Selecting Good Raspberries

May 29, 2012

Raspberries on White BackgroundWhat I consider a good raspberry, you may not. Do you want the biggest berries, the reddest, the least seedy, the sweetest, the zingiest, or the ones with the firmest texture? Intended use also plays a role in berry selection. Do you want them for fresh eating, baking, or freezing? Some of the most tender, aromatic berries to eat out-of-hand may not do as well in a pie. For my money, it's the berries with the best flavor that win, hands down. But how to select them?


In my experience, many times berries that have been bred specifically for large size, transport-hardiness, seed-lessness, thorn-lessness canes, or or heavy-bearing, do not always have the best flavor. There are exceptions, of course. Smell the fruit. That's my rule for selecting most fruit, but especially raspberries. The most fragrant berries taste best to me. Freshness is definitely a factor in fragrance, but some berry varieties are less aromatic than others. Please take into account that a cold berry will usually smell less fragrant than the same berry at room temperature.

I find that local berries usually beat store-bought in the flavor department, but it still pays to ask to do a taste-test. Grocery stores may not like people sampling, but my experience is, if you ask, you may get the go-ahead. I've found Farmer's Market sellers to be generous with samples.

U-pick berries can offer some of the best opportunities to get exactly the type of berry you want at the most reasonable cost. If you have something specific in mind (flavor, seeds, size, freezing) you can save time and gas by phoning or emailing the U-pick grower in advance for information.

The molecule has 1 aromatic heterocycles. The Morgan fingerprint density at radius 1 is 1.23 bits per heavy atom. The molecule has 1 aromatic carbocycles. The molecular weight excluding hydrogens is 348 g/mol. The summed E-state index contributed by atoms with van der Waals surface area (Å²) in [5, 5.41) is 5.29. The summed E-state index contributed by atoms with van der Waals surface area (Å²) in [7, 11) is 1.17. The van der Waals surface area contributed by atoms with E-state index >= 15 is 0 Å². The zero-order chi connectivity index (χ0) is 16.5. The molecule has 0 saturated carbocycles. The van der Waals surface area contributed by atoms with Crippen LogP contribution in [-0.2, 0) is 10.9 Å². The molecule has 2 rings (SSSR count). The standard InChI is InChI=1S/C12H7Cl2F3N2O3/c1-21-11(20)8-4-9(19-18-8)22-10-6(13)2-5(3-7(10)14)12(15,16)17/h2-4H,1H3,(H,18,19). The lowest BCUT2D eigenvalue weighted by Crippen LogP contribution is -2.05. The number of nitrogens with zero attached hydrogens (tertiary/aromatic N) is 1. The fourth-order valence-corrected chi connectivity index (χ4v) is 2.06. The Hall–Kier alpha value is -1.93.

For example, if you desire a raspberry that is less seedy, or the sweetest, or a particular named variety, there is usually a "peak of perfection" time frame target. It may vary from year to year depending on weather. Going at the same date you went last year without checking ahead may result in disappointment, wasted gas, or less than optimal berries.

At the U-pick farm, ask directions to the type of berry you want. Some attendants/farms do not provide specific information, but many do. You can often ascertain this in your pre-visit phone call or email. Many growers enjoy sharing their expertise and opinions about their plantings. Plan to spend a little time shooting the breeze with them if they are free. While you may have a certain ideal berry, keep an open mind and the grower's enthusiasm may entice you try something new that may win you over.


When you find a raspberry cultivar you like in the U-pick patch, fine-tune your taste buds. If your family is like ours, you will find differences in flavor even within a given variety of berry. Some canes produce a tastier berry than other canes. Or you may find you prefer sweet south or west-facing berries over north/east facing berries. Or you may find that berries in a specific area of the U-pick patch taste best to you.

I am a raspberry pig. While a raspberry is not a truffle, there is a LOT of variation in flavor among raspberries. A delicious raspberry is a true treasure, and well worth the hunt.

By L Har from Pacific Northwest

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